Belgium planning second banking bailout: finance minister

21st January 2009, Comments 0 comments

Belgium was amongst the first European countries forced into action after the collapse of US investment bank giant Lehman Brothers.

BRUSSELS - Belgian Finance Minister Didier Reynders told local news agency Belga on Tuesday that the government was preparing a second bailout plan for the banking sector.

"We need to prepare ourselves early enough this time to avoid having to save a bank in the space of a night," he said, referring to successive bailouts for Fortis, Dexia and KBC in September and October last year.

"I want in any case to avoid interventions on a case-by-case basis. We need to prepare in advance, all the more so given that we have the experience of the first round," he told the news agency.

He was speaking as shares in KBC extended recent sharp losses, falling nearly 24 percent on Tuesday to 9.75 euros as the banking sector globally went into freefall on growing concerns about its future.

Belgium was amongst the first European countries forced into action after the collapse of US investment bank giant Lehman Brothers in September, which set off a chain reaction meltdown across the financial industry.

KBC shares were trading at around 60 euros (77 dollars) before the Lehman crisis broke.

On Monday, Britain announced another massive bank bailout programme in an effort to get the banks lending again as the economy crumbles in the face of a biting credit crunch.

In the event, the package got a cold welcome in the stockmarket where shares in leading banks tumbled sharply, putting their future even more in doubt as investors bet they would have to be completely taken over by the government.

Reynders noted that the Belgian government's first intervention last year had cost about 20 billion euros but could give no figure for a possible additional move.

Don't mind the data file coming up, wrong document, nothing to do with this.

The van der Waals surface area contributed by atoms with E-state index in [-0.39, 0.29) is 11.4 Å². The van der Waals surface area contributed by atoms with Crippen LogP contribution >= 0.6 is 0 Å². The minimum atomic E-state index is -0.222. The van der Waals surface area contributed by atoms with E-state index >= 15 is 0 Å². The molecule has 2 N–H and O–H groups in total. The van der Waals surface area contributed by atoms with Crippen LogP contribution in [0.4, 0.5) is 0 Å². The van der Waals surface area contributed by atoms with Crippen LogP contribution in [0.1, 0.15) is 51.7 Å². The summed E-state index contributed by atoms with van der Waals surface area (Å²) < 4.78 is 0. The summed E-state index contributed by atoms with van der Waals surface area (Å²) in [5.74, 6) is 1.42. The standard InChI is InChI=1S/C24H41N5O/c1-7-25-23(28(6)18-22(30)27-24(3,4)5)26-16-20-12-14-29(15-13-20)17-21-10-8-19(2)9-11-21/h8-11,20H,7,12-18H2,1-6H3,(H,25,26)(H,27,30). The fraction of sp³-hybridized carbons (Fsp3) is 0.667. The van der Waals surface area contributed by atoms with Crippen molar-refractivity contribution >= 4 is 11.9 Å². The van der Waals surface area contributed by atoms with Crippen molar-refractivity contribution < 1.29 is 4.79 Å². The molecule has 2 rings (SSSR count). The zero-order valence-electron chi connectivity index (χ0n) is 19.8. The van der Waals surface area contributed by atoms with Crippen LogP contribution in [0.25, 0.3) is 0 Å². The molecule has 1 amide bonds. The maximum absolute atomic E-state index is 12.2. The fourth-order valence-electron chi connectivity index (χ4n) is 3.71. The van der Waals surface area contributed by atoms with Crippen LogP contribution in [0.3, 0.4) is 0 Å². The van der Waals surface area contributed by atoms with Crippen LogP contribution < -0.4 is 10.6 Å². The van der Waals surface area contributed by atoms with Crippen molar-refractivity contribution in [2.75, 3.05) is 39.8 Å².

"I don't have any idea of what it could be for the second wave. Britain has just spent 100 billion pounds (107 billion euros) to save its banks," he noted.

Dealers said shares in KBC fell so much because investors are worried about its exposure to fragile emerging markets and a need to raise fresh capital.

In an interview with Flemish business daily de Tijd on Tuesday, chief executive Andre Bergen sought to reassure investors about the bank's finances, saying it was not seeking public capital

"At this moment we are not in talks with the Flemish or federal governments (for a cash injection)," he told the newspaper.

He added however that if investors began to worry about the bank's capital levels then the lender would adapt.

The bank's core capital ratio, now 8.2 percent, is likely to fall below 8.0 percent when it publishes fourth-quarter results next month, said Bank Degroof analyst Ivan Lathouders.

This raised the likelihood of a capital hike because the market has expectations of a higher level, he said.

KBC is a leading bank in emerging markets which have been hit hard by the financial crisis, especially in central and eastern Europe, and it is also exposed to the rapidly deteriorating Irish market.


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